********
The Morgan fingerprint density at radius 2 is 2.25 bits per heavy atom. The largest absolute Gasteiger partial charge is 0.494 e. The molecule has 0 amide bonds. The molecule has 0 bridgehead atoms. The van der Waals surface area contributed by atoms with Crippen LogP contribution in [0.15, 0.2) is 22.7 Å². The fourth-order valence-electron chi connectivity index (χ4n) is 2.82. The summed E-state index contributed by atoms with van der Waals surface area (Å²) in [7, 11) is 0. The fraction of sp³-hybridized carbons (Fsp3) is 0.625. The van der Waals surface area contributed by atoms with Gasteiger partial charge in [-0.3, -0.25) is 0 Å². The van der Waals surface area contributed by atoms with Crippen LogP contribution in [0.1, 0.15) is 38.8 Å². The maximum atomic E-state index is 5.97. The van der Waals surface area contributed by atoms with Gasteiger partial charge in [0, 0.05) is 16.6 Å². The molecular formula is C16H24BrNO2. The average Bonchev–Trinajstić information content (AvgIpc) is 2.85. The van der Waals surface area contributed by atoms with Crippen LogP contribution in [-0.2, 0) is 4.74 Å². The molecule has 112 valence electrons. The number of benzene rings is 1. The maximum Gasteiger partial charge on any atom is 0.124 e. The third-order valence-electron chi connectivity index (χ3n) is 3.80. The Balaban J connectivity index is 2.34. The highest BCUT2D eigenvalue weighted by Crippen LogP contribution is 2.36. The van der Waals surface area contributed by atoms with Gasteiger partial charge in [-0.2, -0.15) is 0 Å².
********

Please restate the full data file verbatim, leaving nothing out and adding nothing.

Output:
The Morgan fingerprint density at radius 2 is 2.25 bits per heavy atom. The largest absolute Gasteiger partial charge is 0.494 e. The molecule has 0 amide bonds. The molecule has 0 bridgehead atoms. The van der Waals surface area contributed by atoms with Crippen LogP contribution in [0.15, 0.2) is 22.7 Å². The fourth-order valence-electron chi connectivity index (χ4n) is 2.82. The summed E-state index contributed by atoms with van der Waals surface area (Å²) in [7, 11) is 0. The fraction of sp³-hybridized carbons (Fsp3) is 0.625. The van der Waals surface area contributed by atoms with Gasteiger partial charge in [-0.3, -0.25) is 0 Å². The van der Waals surface area contributed by atoms with Crippen LogP contribution in [0.1, 0.15) is 38.8 Å². The maximum atomic E-state index is 5.97. The van der Waals surface area contributed by atoms with Gasteiger partial charge in [0, 0.05) is 16.6 Å². The molecular formula is C16H24BrNO2. The average Bonchev–Trinajstić information content (AvgIpc) is 2.85. The van der Waals surface area contributed by atoms with Crippen LogP contribution in [-0.2, 0) is 4.74 Å². The molecule has 112 valence electrons. The number of benzene rings is 1. The maximum Gasteiger partial charge on any atom is 0.124 e. The third-order valence-electron chi connectivity index (χ3n) is 3.80. The Balaban J connectivity index is 2.34. The highest BCUT2D eigenvalue weighted by Crippen LogP contribution is 2.36. The van der Waals surface area contributed by atoms with Gasteiger partial charge in [-0.2, -0.15) is 0 Å².